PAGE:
The way that Stephen King describes what Ralph begins to see is what really made me think to compare “Insomnia” to hallucinogenic drugs. Ralph is seeing what most people would call an aura. But it isn’t just people who have auras. Buildings, plants, furniture, food…everything has an aura. One that stood out for me was when he saw the aura of some flowers in a vase. The color coming off of them was a misty green and Ralph could feel the flowers dying. That was what it was like for him with pretty much everything. He would see the colors and feel the emotions. I really liked this aspect of the book. Stephen King was able to stretch his writing, at least in my opinion, to include the different ‘colors’ that different emotions would be linked to. It was quite different from what you would normally expect from him.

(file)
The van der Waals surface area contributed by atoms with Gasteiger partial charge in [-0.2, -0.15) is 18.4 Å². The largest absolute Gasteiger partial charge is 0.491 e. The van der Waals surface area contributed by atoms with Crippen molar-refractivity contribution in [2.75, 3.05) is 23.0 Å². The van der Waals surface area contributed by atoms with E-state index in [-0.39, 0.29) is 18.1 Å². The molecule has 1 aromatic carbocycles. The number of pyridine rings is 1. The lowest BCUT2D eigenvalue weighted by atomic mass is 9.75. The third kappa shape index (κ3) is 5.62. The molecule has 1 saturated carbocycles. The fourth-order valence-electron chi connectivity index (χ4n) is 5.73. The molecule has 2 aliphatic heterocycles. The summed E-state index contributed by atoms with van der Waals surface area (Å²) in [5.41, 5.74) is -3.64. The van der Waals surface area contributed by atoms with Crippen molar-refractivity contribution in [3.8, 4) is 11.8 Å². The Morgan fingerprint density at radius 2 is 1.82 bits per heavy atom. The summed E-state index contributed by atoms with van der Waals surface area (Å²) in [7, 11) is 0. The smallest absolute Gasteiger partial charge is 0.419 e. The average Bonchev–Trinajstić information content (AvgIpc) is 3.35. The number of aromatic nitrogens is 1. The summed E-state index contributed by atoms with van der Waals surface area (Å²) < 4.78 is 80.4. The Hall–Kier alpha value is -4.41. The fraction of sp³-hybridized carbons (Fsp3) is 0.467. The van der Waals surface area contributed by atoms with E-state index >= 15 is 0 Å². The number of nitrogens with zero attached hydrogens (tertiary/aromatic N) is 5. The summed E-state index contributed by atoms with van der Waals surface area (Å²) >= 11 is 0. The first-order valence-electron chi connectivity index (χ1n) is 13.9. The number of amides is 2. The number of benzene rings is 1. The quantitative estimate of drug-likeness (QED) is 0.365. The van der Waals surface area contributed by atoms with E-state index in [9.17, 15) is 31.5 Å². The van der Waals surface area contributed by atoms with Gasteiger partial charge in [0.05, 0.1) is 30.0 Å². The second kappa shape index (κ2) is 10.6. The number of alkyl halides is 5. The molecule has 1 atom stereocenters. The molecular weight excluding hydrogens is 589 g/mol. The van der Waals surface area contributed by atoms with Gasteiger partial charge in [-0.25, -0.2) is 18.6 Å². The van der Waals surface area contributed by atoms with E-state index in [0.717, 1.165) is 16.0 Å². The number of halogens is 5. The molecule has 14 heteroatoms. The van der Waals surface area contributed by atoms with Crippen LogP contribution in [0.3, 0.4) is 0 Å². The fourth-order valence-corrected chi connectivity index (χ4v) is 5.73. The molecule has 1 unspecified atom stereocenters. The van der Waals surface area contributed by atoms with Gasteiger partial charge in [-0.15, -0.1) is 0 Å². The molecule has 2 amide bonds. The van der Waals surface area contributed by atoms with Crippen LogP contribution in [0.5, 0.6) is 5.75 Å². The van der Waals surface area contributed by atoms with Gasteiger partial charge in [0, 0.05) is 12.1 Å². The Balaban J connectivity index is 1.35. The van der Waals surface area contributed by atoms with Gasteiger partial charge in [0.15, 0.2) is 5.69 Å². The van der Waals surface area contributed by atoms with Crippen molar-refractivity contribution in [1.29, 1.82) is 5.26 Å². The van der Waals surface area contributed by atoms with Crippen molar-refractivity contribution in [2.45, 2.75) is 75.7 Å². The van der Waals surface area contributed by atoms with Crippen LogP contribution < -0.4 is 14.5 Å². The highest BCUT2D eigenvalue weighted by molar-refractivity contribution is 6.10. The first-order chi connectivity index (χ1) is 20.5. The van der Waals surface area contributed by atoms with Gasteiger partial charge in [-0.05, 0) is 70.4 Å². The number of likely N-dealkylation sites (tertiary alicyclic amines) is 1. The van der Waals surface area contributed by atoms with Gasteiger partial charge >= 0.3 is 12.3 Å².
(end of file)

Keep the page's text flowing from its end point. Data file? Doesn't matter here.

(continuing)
As I say that, I feel compelled to mention that yes, there is horror in this story as well. It really wouldn’t be a Stephen King novel if it wasn’t at least a little. One of the things that Ralph is seeing once he is sleeping less and less are these black clouds or ‘death bags’ as he comes to call them. The presence of one means something bad is coming, the larger the death bag, the greater the trauma will be. (The death bags really reminded me of the creatures that Odd Thomas sees when something evil is coming. Some of Dean Koontz’s best works in my opinion).